Robert Rauschenberg, who time and again reshaped art in the 20th century, died Monday of heart failure at his home on Captiva Island, Fla. He was 82.

His work gave new meaning to sculpture. "Canyon," for instance, consisted of a stuffed bald eagle attached to a canvas. And "Monogram" was a stuffed Angora goat girdled by a tire atop a painted panel.

Rauschenberg, who defied the traditional idea that an artist stick to one medium or style, had a long association with Walker Art Center in Minneapolis. Starting in 1961, his work was included in 14 Walker shows spanning 40 years. The museum owns an important early painting by him, "Trophy II (for Teeny and Marcel Duchamp) 1960," as well as more than 130 prints, books and other works.

For the opening of the Walker's 1971 building, Rauschenberg was among several artists commissioned to create "New Works for New Spaces," as the show was called. He contributed a cubistic sculpture made of cardboard. Early in his career he also designed sets for the Merce Cunningham Dance Company, which performed at the Walker.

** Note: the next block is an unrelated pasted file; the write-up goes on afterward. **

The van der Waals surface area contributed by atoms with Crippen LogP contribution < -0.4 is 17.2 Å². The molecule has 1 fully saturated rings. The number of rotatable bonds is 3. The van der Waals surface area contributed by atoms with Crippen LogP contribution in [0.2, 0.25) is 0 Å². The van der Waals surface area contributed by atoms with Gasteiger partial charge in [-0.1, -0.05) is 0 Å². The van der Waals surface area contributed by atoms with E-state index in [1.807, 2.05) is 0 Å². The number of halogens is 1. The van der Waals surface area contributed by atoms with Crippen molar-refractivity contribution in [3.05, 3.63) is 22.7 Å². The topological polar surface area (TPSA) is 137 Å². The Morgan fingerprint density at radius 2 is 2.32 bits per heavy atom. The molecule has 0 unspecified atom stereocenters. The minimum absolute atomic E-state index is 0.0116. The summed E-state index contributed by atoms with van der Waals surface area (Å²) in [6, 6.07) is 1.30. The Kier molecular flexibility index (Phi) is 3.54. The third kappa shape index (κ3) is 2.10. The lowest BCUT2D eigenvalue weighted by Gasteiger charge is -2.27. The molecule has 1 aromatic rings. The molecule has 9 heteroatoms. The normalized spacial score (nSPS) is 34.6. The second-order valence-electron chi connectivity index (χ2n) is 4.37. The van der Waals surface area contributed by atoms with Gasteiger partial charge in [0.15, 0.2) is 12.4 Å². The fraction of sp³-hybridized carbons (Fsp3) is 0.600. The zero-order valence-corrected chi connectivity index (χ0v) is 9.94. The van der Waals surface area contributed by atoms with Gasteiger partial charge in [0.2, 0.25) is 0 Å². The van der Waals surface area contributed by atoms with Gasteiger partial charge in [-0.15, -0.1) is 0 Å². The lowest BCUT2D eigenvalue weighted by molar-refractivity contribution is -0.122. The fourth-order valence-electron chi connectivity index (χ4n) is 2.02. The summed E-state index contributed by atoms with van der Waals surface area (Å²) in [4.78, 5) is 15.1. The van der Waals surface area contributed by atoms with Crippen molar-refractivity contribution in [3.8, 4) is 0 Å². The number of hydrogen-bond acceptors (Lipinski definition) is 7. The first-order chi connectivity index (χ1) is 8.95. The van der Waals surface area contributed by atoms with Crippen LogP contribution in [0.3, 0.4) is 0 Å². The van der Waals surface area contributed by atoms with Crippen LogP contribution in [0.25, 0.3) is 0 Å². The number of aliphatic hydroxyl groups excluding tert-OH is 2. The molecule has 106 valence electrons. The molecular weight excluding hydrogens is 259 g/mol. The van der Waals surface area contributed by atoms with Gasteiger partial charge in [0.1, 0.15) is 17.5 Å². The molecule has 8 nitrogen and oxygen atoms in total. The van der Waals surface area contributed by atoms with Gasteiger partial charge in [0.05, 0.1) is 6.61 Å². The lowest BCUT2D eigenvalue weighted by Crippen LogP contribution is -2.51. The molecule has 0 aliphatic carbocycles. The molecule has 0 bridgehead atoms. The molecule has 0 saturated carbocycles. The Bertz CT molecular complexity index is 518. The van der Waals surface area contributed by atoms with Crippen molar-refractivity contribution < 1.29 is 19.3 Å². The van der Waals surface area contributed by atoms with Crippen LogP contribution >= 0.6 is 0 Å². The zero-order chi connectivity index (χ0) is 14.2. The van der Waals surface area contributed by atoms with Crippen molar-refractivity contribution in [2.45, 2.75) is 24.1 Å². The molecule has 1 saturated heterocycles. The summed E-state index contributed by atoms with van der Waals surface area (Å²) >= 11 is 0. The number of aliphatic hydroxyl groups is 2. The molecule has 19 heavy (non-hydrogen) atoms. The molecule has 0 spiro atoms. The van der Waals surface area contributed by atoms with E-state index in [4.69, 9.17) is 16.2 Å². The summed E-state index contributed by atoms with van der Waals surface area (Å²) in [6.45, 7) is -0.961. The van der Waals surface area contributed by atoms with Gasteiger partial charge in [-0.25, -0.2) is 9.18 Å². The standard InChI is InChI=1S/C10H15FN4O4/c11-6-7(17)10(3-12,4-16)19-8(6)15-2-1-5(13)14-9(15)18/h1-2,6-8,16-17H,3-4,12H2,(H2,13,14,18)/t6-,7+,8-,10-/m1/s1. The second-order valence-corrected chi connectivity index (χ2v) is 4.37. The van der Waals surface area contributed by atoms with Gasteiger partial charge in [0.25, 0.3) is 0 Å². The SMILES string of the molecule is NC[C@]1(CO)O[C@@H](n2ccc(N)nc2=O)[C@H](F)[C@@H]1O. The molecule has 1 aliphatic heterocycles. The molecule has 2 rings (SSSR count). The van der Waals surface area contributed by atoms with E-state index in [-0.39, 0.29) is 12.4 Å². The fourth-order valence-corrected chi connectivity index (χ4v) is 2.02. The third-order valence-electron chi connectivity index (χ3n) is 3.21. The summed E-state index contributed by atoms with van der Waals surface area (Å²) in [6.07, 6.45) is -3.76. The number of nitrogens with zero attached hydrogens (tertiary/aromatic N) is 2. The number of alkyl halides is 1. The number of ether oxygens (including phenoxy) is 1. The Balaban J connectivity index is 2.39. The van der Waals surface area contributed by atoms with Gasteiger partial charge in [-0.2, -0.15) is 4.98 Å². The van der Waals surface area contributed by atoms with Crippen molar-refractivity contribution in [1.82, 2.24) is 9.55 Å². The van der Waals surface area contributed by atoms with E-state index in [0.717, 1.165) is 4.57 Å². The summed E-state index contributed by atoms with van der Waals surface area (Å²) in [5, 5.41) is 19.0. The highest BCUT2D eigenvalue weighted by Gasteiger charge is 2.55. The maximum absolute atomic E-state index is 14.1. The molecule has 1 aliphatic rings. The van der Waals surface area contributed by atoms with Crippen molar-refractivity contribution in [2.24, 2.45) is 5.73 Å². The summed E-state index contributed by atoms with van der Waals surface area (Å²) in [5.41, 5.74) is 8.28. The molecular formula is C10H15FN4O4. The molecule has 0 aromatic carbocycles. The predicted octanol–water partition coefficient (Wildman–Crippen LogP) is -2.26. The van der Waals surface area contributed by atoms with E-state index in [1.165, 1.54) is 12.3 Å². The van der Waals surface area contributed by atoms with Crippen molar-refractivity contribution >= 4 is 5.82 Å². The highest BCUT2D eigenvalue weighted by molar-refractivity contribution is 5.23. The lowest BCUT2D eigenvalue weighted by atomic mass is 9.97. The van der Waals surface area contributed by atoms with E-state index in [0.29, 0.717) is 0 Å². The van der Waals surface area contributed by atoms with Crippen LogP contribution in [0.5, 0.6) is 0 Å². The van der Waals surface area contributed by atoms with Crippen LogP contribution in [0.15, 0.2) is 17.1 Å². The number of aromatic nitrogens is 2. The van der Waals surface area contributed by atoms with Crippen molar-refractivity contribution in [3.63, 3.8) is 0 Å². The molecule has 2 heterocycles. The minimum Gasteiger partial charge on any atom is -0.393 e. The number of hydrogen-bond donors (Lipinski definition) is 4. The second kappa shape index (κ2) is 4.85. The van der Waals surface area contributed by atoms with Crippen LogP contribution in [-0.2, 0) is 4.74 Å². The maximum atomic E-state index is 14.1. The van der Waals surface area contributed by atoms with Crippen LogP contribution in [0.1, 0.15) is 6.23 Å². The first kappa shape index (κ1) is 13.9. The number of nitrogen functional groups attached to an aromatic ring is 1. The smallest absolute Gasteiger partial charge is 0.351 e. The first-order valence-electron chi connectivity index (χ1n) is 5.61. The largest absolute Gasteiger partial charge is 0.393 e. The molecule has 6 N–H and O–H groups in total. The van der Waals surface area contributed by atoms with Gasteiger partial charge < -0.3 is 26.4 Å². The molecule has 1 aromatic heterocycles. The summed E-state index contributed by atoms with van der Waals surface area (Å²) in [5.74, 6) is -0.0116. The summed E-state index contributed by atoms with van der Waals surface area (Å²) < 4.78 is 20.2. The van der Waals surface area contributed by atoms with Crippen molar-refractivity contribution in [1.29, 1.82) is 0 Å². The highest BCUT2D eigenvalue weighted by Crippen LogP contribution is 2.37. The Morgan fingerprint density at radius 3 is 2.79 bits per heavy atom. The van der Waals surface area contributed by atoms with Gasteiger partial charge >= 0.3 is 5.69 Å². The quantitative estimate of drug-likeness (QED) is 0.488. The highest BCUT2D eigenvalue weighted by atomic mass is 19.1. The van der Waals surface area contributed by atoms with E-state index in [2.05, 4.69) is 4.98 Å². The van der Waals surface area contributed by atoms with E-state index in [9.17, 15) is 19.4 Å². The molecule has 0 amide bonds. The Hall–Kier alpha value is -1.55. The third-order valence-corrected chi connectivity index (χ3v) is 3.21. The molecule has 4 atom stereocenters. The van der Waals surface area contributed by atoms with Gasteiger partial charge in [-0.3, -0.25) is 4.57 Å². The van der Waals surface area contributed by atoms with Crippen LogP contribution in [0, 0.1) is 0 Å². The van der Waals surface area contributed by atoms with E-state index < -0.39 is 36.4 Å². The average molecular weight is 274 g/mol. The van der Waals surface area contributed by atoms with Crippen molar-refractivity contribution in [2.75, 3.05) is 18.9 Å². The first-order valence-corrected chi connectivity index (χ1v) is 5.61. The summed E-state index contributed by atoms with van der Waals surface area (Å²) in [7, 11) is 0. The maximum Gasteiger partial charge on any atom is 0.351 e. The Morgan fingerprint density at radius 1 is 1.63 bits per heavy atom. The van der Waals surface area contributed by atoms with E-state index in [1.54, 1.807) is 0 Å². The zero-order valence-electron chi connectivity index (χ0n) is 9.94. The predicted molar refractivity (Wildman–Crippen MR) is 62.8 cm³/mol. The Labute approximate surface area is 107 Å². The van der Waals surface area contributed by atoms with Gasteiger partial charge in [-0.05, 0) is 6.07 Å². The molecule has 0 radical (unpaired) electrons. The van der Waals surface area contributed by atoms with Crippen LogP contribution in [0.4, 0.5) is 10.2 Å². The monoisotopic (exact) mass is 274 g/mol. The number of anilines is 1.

"He just seemed eternally young," said former Walker director Martin Friedman, who commissioned the 1971 work. "He was a bridge between Abstract Expressionism and Pop art, taking the brush work of expressionism and then doing subversive things, incorporating photographs, turning a mattress into a canvas and gluing things on."

Milton Ernest Rauschenberg was born Oct. 22, 1925, in Port Arthur, Texas, a refinery town where "it was very easy to grow up without ever seeing a painting," he said. (In adulthood he renamed himself Robert.) His family lived so frugally that his mother, Dora, made him shirts out of fabric scraps. She once made herself a skirt from the back of the suit that her brother was buried in. She didn't want the material to go to waste.

But it shaped his art. A decade or so later he made history with his own assemblages of scraps and ready-mades. No American artist, Jasper Johns once said, invented more than Rauschenberg. He loved making something out of nothing.

Staff writer Mary Abbe and the New York Times contributed to this report.